Denvol Haye, Jr. started his new job at McKinsey before he’d even finished his MBA.
The Long Island native, who received his MBA in December 2021, is head of communications for the McKinsey Institute for Black Economic Mobility, a research institute and thinktank dedicated to advancing racial equity and inclusive growth in the United States — and globally. He spoke to Zicklin News about his success and what stood out to him from the Zicklin experience.
Zicklin News: Tell us about your new position.
Denvol Haye, Jr.: In a nutshell, my role is to oversee internal and external communications for the Institute, which was founded in 2020 as part of McKinsey’s broader actions to address racial inequality. It’s really interesting, creative work, and I’m excited because it can have a lot of impact in terms of influencing private-, public-, and social-sector leaders to take coordinated action to accelerate Black economic development.
ZN: Why did you decide to get an MBA?
DH: I minored in business as an undergraduate so it was always in the back of my mind. After college I spent a few years working for a public relations agency specializing in communications for financial clients, and I wanted to learn more about finance and business-related topics to be able to better understand our clients’ businesses and serve them.
ZN: Why did you choose the Zicklin School?
DH: The Zicklin School prides itself on playing a role in the economic and social mobility of students of color. That really resonated with me — I wanted to be around people like me, who are driven and want to make the most of their opportunities. The school also has a great reputation academically and was conveniently located near my office, so I could work and attend classes in the Evening MBA program. But the clincher was probably that my aunt, Wendy Gayle, got her BBA here in 1995.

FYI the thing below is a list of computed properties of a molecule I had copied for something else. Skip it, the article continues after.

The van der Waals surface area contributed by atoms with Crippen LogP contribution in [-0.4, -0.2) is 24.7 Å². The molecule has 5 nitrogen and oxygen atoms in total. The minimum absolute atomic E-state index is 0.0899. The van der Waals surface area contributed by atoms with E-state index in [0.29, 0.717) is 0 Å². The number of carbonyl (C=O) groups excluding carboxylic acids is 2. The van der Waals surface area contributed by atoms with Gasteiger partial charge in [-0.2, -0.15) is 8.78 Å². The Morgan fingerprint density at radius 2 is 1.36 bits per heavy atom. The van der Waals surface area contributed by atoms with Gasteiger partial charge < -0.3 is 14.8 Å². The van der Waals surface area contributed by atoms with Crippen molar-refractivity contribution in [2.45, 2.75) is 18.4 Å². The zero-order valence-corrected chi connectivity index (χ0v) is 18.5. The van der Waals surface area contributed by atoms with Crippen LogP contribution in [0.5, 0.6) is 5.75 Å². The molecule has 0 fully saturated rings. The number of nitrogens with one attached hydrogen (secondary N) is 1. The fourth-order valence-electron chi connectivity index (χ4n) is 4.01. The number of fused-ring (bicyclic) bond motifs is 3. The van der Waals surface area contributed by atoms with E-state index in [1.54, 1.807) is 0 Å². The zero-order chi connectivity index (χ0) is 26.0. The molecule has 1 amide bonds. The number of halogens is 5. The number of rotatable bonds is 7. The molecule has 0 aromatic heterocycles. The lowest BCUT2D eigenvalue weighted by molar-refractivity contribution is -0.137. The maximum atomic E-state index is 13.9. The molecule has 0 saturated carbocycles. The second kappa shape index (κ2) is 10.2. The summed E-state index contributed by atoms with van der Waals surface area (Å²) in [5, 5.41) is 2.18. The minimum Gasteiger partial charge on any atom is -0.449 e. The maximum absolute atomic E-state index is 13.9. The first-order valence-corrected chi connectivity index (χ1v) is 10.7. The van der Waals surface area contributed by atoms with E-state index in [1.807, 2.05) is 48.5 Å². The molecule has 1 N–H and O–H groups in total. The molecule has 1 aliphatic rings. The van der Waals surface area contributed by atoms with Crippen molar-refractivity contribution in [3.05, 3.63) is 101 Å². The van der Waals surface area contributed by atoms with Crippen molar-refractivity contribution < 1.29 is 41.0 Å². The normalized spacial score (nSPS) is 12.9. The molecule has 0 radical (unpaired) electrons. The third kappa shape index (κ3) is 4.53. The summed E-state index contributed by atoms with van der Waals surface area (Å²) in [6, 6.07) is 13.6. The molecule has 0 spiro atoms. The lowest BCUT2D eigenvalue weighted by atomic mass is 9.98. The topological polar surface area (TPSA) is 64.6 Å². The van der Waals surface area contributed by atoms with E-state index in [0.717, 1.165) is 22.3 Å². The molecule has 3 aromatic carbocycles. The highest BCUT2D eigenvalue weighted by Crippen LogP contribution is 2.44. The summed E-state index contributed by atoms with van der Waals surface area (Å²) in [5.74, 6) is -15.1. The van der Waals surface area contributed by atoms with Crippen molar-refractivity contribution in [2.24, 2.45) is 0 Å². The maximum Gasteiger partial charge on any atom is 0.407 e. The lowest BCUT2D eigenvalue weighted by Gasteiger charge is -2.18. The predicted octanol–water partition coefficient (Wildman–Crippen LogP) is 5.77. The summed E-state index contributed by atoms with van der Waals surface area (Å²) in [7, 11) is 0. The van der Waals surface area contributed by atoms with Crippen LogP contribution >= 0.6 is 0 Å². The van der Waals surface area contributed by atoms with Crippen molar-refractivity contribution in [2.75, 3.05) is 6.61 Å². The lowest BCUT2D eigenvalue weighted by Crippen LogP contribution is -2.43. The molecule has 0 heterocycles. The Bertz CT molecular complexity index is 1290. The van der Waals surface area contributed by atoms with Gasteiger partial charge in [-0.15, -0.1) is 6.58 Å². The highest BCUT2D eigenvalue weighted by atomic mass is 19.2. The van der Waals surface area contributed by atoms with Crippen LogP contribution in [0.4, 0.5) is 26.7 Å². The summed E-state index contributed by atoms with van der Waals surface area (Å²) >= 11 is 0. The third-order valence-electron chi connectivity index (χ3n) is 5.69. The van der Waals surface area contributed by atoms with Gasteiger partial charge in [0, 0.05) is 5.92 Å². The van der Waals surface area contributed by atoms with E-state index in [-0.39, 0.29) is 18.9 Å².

ZN: What did you learn at Zicklin that prepared you for your career?
DH: The biggest takeaways for me were softer skills involving shifts in mindset — learning how to be a more empathetic leader, for example, or how to motivate different types of people on your team. Or even how to think about value — seeing something not as expensive but as not providing enough value. If you’re marketing a product that is considered “too expensive,” it may be that you need to better communicate its value or provide more value, for example.
ZN: Do you have any advice for Zicklin students whose goal is to work for a consulting firm such as McKinsey?
DH: I’m not a consultant here so I can’t speak directly from experience, but I believe it will always serve you well to put yourself out there and meet new people. It’s not a matter of where you went to school, but about creating relationships with the right people and having them see the qualities in you that no one can ignore. Students at Zicklin can be confident that they’re getting a strong academic foundation, and I encourage them to find ways to network — talk to people, write an article on LinkedIn, and so on. You don’t have to come from a certain walk of life. It’s about getting out there and making it happen for yourself. Ultimately it’s a matter of the right person bumping into you, so put yourself out there.